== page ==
With its curved black bill, skinny pink legs, and long neck, the flamingo is certainly an odd-looking bird. Graceful and awkward, flamingos have been descending on the salty lakes of East Africa for 30 million years. And few Lowcountry residents know these creatures quite like Dana Beach.

During SEWE, Beach, executive director of the Coastal Conservation League, will exhibit his photographs of the skinny-legged birds doing all the things that flamingos do — feeding, flying, standing at the shores of the lake, perching in your neighbor’s yard with steel poles up their butts. (OK, scratch that last bit.)

Beach’s first trip to Africa was with his new bride on their honeymoon in the 1980s, but in 2008, he traveled to East Africa with family and friends. While there, he met William Kimospo, the warden of Lake Bogoria in Kenya’s Great Rift Valley. The two discussed plans to create the Kenya Trans Rift Trail, a 50-mile hiking trail.

Beach says the magnificence of the valley and the connection to man drew him to the land. Home of one of the oldest archeological sites, the Great Rift Valley is very dry, making it perfect for forming fossils. “It’s a geologically fascinating place,” Beach says. “Because of the physical make-up, you can see the world in its early stages.”

Lake Bogoria is also the largest flamingo habitat in the world. The high alkaline water of the lake causes blue-green algae to grow, drawing millions of flamingos each year.

In 2010, Beach returned to the Great Rift Valley and spent three days photographing flamingos on the lake. And although he calls himself an amateur photographer, the high-quality images reveal his appreciation of this unique environment. In “Flamingos,” Beach captures a small group of birds in motion, about to lift off the surface of the lake. Slightly blurred, the viewer senses the movement of the birds. Taken early in the morning, Beach says, “The flamingos were beginning to move around as the sun rose over the eastern escarpment of the Rift Valley. I wanted to see if I could convey the color and movement of the birds very simply, without details that might distract the viewer. I have a Nikon D-80 and was shooting with a slow shutter speed, 1/60th of a second.”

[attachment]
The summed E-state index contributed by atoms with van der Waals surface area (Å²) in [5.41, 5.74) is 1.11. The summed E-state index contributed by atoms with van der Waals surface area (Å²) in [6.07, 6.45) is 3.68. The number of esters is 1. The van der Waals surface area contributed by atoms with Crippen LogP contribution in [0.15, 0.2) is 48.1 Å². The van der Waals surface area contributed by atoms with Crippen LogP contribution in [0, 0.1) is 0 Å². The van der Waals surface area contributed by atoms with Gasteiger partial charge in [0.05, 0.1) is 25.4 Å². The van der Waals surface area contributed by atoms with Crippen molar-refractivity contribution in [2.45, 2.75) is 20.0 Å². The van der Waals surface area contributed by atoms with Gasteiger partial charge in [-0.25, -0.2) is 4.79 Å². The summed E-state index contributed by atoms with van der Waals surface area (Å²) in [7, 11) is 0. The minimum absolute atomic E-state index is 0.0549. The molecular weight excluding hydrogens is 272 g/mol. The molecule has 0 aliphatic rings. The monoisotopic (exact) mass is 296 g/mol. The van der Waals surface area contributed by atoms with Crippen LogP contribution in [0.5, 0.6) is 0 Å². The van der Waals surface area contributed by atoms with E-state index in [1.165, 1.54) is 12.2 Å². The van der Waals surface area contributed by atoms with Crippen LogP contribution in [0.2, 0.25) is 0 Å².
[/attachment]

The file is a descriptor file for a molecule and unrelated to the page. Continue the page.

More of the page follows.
He uses a 70-300 Nikon zoom lens with vibration reduction, which he says is key for hand-held bird photography.

“Flamingos 2” was taken near sunset with a fast shutter speed. “I like the depth of field here and the reflections of the pink birds in the almost black water,” he says. This image captures the chaos and density of the flamingo tribe. Hundreds of black bills blur in the background and toward the front of the image, their skinny legs straight or bent like broken toothpicks. The contrast between the flat horizon of the standing birds and the few that soar above their heads evokes the feeling of a performance, as if these birds were taking part in a dance.

“Flamingos 1” is still and quiet as the birds dip their bills into the rippling blue-gray water. Beach says he loves the shapes of the birds’ necks while they feed and the reflections on the lake. “The dark water is like a textured canvas,” he says. “It’s hard to imagine more exotic forms in nature.”

Creating the Great Rift Valley trail is an ongoing process that Beach hopes will bring him back to Kenya. “I feel fortunate to have met some extraordinary people who are doing ambitious and inspiring work in an extremely challenging place,” he says.

Back in South Carolina, Beach is well known for his conservation efforts. In 1989, he founded the Coastal Conservation League and has been working tirelessly on projects that include clean energy, rural land conservation, and public health.

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